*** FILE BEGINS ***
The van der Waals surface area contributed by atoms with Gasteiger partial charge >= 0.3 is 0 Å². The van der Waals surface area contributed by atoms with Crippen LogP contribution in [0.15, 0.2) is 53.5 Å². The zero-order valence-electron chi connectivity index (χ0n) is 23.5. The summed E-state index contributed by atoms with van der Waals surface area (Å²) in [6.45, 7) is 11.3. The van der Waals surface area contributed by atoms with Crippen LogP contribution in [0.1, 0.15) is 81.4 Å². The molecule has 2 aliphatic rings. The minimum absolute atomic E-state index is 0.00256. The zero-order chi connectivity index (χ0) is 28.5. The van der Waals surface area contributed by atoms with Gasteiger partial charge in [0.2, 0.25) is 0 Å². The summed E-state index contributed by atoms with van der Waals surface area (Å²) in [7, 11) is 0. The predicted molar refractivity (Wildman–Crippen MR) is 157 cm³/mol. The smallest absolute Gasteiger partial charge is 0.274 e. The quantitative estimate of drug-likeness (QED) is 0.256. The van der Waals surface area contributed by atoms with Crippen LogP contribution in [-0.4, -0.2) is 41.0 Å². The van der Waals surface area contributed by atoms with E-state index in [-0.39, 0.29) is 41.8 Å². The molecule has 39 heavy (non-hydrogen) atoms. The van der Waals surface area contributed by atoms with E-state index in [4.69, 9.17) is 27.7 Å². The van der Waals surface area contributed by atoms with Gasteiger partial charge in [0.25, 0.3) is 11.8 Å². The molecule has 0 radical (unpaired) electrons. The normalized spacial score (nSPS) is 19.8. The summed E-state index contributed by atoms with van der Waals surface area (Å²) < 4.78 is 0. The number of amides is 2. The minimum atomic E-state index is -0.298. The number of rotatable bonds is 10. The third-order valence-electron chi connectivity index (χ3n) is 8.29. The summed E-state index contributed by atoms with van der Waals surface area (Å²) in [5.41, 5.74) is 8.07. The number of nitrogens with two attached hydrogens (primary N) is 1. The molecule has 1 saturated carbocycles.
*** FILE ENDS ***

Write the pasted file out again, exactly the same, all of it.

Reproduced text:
The van der Waals surface area contributed by atoms with Gasteiger partial charge >= 0.3 is 0 Å². The van der Waals surface area contributed by atoms with Crippen LogP contribution in [0.15, 0.2) is 53.5 Å². The zero-order valence-electron chi connectivity index (χ0n) is 23.5. The summed E-state index contributed by atoms with van der Waals surface area (Å²) in [6.45, 7) is 11.3. The van der Waals surface area contributed by atoms with Crippen LogP contribution in [0.1, 0.15) is 81.4 Å². The molecule has 2 aliphatic rings. The minimum absolute atomic E-state index is 0.00256. The zero-order chi connectivity index (χ0) is 28.5. The van der Waals surface area contributed by atoms with Gasteiger partial charge in [0.2, 0.25) is 0 Å². The summed E-state index contributed by atoms with van der Waals surface area (Å²) in [7, 11) is 0. The predicted molar refractivity (Wildman–Crippen MR) is 157 cm³/mol. The smallest absolute Gasteiger partial charge is 0.274 e. The quantitative estimate of drug-likeness (QED) is 0.256. The van der Waals surface area contributed by atoms with Crippen LogP contribution in [-0.4, -0.2) is 41.0 Å². The van der Waals surface area contributed by atoms with E-state index in [-0.39, 0.29) is 41.8 Å². The molecule has 39 heavy (non-hydrogen) atoms. The van der Waals surface area contributed by atoms with E-state index in [4.69, 9.17) is 27.7 Å². The van der Waals surface area contributed by atoms with Gasteiger partial charge in [0.25, 0.3) is 11.8 Å². The molecule has 0 radical (unpaired) electrons. The normalized spacial score (nSPS) is 19.8. The summed E-state index contributed by atoms with van der Waals surface area (Å²) < 4.78 is 0. The number of amides is 2. The minimum atomic E-state index is -0.298. The number of rotatable bonds is 10. The third-order valence-electron chi connectivity index (χ3n) is 8.29. The summed E-state index contributed by atoms with van der Waals surface area (Å²) in [5.41, 5.74) is 8.07. The number of nitrogens with two attached hydrogens (primary N) is 1. The molecule has 1 saturated carbocycles.